The innate immune system is the general, non-specific response to pathogens. It does not involve a memory component. The adaptive immune system is the more complex, specific response to pathogens. The adaptive immune system takes longer to develop, is able to discriminate between self cells and non self cells, and has a memory component so the second reaction is a quicker response to infection. 

Example Question #1 : Help With Other Adaptive Immunity Physiology

Where does the processing and maturation of T-lymphocytes occur? 

Possible Answers:

Thyroid 

Spleen

Thymus 

Blood 

Bone marrow 

Correct answer:

Thymus 

Explanation:

The thymus is one of two primary lymphoid tissues and is the site of T cell processing, and maturation. These cells are sometimes referred to as thymocytes. The bone marrow is the other primary lymphoid tissue and is the site of B cell maturation. 

Example Question #1 : Help With Other Adaptive Immunity Physiology

Which is an organ of the immune system?

Possible Answers:

Stomach

Spleen

Liver

Heart

Gallbladder

Correct answer:

Spleen

Explanation:

Tissues of the immune system are classified as central (primary) or peripheral (secondary). Peripheral tissues initiate adaptive immune responses. Peripheral lymphoid organs include: lymph nodes, spleen, and the mucosal and cutaneous immune systems (ex: peyers patches in the gastrointestinal tract).

Example Question #1 : Innate Immunity

What is the purpose of basophils?

Possible Answers:

They cause inflammation in order to allow more leukocytes to migrate to the affected area

They engulf bacteria and pathogens in the body

They release antibodies for one specific antigen

They aid in destroying parasites and addressing allergic reactions

Correct answer:

They cause inflammation in order to allow more leukocytes to migrate to the affected area

Explanation:

Basophils are part of the innate immunity, and are a key player for stimulating inflammation. Basophils release histamine, which dilates blood vessels and increases the permeability of capillaries. This allows an infection to be walled off in the affected area and helps other white blood cells migrate to the area.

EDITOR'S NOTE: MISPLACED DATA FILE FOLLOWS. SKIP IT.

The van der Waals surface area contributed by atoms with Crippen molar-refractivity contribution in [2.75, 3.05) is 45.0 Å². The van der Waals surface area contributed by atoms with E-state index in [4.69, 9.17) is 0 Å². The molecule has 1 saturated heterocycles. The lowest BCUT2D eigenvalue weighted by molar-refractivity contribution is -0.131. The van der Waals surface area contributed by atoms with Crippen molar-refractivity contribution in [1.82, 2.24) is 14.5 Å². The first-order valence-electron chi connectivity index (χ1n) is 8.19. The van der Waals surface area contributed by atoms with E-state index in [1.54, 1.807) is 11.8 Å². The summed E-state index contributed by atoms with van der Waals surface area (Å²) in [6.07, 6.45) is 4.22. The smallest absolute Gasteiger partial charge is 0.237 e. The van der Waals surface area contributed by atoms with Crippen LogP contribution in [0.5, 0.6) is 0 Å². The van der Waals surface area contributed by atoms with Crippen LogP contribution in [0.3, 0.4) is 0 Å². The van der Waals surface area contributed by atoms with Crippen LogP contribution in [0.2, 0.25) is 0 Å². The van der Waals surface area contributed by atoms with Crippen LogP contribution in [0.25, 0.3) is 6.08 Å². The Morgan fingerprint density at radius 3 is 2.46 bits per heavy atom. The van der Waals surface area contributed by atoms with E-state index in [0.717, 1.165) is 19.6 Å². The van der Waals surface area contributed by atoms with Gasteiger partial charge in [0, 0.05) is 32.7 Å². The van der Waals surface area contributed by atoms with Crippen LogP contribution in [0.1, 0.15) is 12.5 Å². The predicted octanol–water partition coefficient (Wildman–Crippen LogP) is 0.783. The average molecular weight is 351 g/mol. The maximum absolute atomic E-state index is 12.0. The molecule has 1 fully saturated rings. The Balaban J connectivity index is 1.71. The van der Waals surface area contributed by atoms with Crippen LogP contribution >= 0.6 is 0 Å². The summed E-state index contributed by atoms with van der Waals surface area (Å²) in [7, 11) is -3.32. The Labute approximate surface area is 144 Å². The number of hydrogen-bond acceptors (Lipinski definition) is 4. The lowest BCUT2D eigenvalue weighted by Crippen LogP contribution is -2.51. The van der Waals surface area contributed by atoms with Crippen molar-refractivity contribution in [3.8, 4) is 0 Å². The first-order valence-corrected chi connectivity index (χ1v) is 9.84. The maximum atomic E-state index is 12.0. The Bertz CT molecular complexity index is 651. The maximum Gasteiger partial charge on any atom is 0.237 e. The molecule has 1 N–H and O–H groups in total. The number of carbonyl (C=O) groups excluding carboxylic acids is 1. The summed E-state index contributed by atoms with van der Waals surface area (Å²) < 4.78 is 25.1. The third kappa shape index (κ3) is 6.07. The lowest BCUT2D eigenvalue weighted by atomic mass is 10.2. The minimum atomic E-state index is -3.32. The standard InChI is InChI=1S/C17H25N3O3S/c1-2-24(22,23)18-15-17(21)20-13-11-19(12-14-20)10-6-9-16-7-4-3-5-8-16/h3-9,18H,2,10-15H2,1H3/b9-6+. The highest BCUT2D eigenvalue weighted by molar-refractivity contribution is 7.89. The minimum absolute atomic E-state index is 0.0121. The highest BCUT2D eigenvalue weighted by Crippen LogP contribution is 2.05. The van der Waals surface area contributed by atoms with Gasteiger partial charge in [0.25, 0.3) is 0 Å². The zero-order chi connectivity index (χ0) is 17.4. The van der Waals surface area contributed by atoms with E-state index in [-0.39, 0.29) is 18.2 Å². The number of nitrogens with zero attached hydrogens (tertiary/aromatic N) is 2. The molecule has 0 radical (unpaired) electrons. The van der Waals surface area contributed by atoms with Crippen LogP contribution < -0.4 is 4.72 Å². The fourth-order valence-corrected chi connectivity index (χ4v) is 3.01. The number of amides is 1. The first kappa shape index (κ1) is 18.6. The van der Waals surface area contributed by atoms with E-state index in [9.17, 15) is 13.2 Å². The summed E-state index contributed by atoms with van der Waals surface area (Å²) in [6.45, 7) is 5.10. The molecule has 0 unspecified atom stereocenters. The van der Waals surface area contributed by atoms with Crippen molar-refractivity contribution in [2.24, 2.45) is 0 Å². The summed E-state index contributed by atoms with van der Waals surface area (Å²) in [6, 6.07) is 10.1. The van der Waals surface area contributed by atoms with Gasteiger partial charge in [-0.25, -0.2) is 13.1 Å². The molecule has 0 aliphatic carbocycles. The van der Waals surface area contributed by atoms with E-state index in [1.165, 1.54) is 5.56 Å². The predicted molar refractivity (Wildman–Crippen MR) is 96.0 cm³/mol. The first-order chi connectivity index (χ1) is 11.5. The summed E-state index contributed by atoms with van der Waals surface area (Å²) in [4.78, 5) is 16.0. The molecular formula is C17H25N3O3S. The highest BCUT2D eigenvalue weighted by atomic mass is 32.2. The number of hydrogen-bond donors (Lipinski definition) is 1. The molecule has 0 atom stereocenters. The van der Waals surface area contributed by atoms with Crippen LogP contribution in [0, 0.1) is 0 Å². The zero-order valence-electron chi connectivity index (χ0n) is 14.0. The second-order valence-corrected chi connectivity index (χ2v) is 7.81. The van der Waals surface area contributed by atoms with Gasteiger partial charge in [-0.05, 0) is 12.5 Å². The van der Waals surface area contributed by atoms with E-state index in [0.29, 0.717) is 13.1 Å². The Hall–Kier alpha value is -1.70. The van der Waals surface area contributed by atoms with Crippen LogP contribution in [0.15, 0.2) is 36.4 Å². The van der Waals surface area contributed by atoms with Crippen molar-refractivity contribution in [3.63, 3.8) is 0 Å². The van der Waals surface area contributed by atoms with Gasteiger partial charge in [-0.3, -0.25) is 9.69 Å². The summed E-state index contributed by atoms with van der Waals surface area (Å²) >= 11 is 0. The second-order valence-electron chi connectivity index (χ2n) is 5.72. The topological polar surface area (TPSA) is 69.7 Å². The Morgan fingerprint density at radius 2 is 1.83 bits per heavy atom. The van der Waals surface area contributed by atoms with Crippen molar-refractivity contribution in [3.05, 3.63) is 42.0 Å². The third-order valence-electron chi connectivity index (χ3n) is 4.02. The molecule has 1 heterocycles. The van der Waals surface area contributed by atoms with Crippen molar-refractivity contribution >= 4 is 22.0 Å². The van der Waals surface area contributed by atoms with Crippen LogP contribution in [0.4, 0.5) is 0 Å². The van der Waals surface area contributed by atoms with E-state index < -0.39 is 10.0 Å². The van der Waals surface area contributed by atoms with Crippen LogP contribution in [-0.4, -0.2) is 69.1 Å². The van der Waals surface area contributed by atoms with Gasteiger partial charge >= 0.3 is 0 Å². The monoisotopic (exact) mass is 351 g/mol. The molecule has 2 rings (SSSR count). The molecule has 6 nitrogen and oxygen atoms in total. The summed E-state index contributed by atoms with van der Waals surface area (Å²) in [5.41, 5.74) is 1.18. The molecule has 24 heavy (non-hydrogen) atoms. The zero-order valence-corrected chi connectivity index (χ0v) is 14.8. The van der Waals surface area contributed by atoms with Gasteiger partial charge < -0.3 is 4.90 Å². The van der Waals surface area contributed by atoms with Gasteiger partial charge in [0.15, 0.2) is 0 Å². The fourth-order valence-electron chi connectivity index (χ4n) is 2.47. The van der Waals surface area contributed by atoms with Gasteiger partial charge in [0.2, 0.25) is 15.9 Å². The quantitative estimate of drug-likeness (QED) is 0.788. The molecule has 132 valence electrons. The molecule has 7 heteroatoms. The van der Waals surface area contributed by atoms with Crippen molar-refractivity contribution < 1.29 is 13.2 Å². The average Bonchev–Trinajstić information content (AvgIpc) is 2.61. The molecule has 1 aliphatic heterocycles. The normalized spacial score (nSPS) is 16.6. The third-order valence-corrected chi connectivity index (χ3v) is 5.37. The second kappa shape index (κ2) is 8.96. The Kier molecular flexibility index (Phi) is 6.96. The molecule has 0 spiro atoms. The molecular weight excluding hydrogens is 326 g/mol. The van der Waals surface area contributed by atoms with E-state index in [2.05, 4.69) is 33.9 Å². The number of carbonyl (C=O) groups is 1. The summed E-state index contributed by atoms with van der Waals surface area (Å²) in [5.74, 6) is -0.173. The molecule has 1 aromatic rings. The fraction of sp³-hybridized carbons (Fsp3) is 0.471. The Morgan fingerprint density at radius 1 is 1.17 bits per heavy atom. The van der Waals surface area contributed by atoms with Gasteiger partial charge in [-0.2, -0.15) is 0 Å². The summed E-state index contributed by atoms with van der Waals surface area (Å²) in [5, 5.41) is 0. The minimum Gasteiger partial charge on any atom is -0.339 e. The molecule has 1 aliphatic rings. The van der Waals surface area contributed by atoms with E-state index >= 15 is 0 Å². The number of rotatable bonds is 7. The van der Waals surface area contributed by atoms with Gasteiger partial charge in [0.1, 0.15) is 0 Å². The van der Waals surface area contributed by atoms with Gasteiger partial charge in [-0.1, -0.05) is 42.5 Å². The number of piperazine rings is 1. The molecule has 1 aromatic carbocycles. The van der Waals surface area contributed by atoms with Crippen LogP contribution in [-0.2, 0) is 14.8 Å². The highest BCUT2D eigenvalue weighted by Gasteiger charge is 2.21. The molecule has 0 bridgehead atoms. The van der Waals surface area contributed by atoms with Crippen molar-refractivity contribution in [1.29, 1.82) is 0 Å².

Eosinphils are involved in parasitic immunity and allergic reactions. Neutrophils, macrophages, and monocytes are responsible for phagocytosing foreign pathogens. B-lymphocytes release antibodies against a specific antigen.

Example Question #1 : Help With Cells Of Innate Immunity

Which of the following leukocytes is NOT a granulocyte?

Possible Answers:

Lymphocyte

Neutrophil

Eosinophil

Basophil

Correct answer:

Lymphocyte

Explanation:

White blood cells can be classified by whether or not they have granules in their cytoplasm (granulocytes and agranulocytes). There are three types of granulocytes, and all of them end in the suffix "-phil." Neutrophils, basophils, and eosinophils are considered granulocytes. Lymphocytes are agranulocytes, and do not have granules present in their cytoplasm.

Example Question #31 : Immune Physiology

Which white blood cell type will notably increase during allergies and parasitic infections?

Possible Answers:

Eosinophils

Lymphocytes

Neutrophils

Monocytes

Basophils

Correct answer:

Eosinophils

Explanation:

The white blood cells are typically categorized into several major types. Each of these types have specific roles in the body, and their proportions will change during specific body conditions. Basophils are used to dilate blood vessels by releasing histamine and eosinophils become elevated during parasitic infections and allergy season. Neutrophils play an important role in recruiting other immune cells to damaged tissues. Lymphocytes include B-cells and T-cells and are involved in the adaptive immune response. Monocytes are the preliminary cells that differentiate into macrophages, which are involved in non-specific phagocytosis.